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IOCDF Lead Advocate Tom Smalley just returned from the USA Weightlifting American Open Finals, where he won three gold medals. The IOCDF caught up with Tom to talk about his victories and the special category in which he competed.


“It felt pretty amazing,” IOCDF Advocate Tom Smalley said of the moment he felt the weight of a gold medal placed around his neck.

“I’m thinking about 10 years ago when I was 16 years old and had to stop playing sports because of my OCD. This is not an experience I ever thought I'd have,” Smalley said.

“I think the biggest win was showing up and doing it for the people that have believed in me when I didn’t believe in myself,” Smalley said, describing the experience as “incredible.”

Smalley earned his three medals in the Adaptive Athlete Division, a relatively new category to the USAW.

To qualify for the Adaptive Athlete Division, according to the USAW, “an athlete must have a disability ‘defined by the ADA as a physical or mental impairment that substantially limits one or more major life activities, a person who has a history or record of such an impairment, or a person who is perceived by others as having such an impairment.’ Athletes must meet a minimum qualification total equal to 50% of the qualification standards set by USA Weightlifting.”

As Smalley describes it, “USAW created this adaptive category to try to level the playing field.”

“Big shout out to Samantha Love, who's an adaptive athlete. She's really been pushing it and has kind of been the driving force behind it,” Smalley added, noting that there’s definitely work that needs to happen to further the division's growth.

“But I think the more we show that this is a thing and an option for people that want to compete, I think the more it's going to grow and that's kind of what I want to do is show people that this is an option,” Smalley said.

Smalley said that there’s a lot of work to be done in promoting and creating awareness around the division, but the more people like himself and Love promote it, ”I think it's going to grow because there's a lot of people in my position too, that I don't think realized that they could do what I'm doing.”

“I think there's just not an awareness of it yet,” Smalley said. “But it's a really, really great thing that USAW is doing to create it.”

Smalley is the first athlete with OCD to compete in the division, something he notes is incredibly special.

Tom Smalley

“I try to represent the community every day,” Smally said.  “Being an athlete at a national level, it’s something I never thought I’d be.”

For Smalley, showing others what is possible is just as much a victory as earning gold.

“That’s kind of the the message that I want to portray in my life is that, no matter what, we can do hard things and we can follow the dreams that we have, the ambitions we have, and OCD doesn't need to define us and take those away,” Smalley said.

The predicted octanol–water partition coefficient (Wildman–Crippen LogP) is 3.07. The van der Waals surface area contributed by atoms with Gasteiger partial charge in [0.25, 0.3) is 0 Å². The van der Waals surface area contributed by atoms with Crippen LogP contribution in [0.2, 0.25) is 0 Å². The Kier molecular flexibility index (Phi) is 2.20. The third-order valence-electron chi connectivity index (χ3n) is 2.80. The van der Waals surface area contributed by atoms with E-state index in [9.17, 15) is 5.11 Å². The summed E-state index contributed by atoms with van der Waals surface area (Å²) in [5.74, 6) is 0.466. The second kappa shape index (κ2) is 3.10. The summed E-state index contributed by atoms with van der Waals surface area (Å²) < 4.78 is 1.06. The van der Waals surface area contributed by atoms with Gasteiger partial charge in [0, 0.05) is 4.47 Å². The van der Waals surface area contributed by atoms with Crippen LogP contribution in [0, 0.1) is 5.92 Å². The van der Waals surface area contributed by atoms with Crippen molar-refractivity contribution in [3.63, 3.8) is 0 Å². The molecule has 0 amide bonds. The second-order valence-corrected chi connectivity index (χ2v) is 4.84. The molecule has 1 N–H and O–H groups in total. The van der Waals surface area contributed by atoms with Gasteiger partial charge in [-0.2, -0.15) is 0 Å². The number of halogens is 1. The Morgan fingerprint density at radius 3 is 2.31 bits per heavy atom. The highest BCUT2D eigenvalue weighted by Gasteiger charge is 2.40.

When it comes to advice he would give others looking to navigate being an athlete with OCD, Smalley offered, “give yourself grace.”

“Be proud of yourself that you’re there and you’re showing up.”

“You want to do your best every time you step out in competition. But give yourself some grace to understand the situation and that showing up is a win. And that's not just, you know, at a national competition that's showing up to the gym to train, it's showing up to the field to practice on a random Tuesday.”

“I think just celebrating small wins is a huge, huge thing with OCD in life and also being an athlete with OCD as well.”

Smalley’s competition was not without its challenges. One major hurdle he faced was with his medications. While the SSRI he takes was approved for competition, the stimulant that’s a part of his treatment regimen was rejected by the USADA.

“A big thing for me was like, okay, you're going to create this adaptive category to level the playing field, but then I'm not going to be able to take what I need to function daily, and perform at my best” Smalley said.

“I think the process just needs to be changed,” Smalley said, noting how the process of trying to get his medications approved was a trying, at times intrusive, task.

“I just think that there's some flaws in the system for sure that I hope I can bring light to,” Smalley said.

“I'm hoping when we go to the next national competition in Columbus, Ohio, that we can appeal that decision for my medication,” Smalley said.

Smalley’s next competition is the USAW American Open Series taking place in March.




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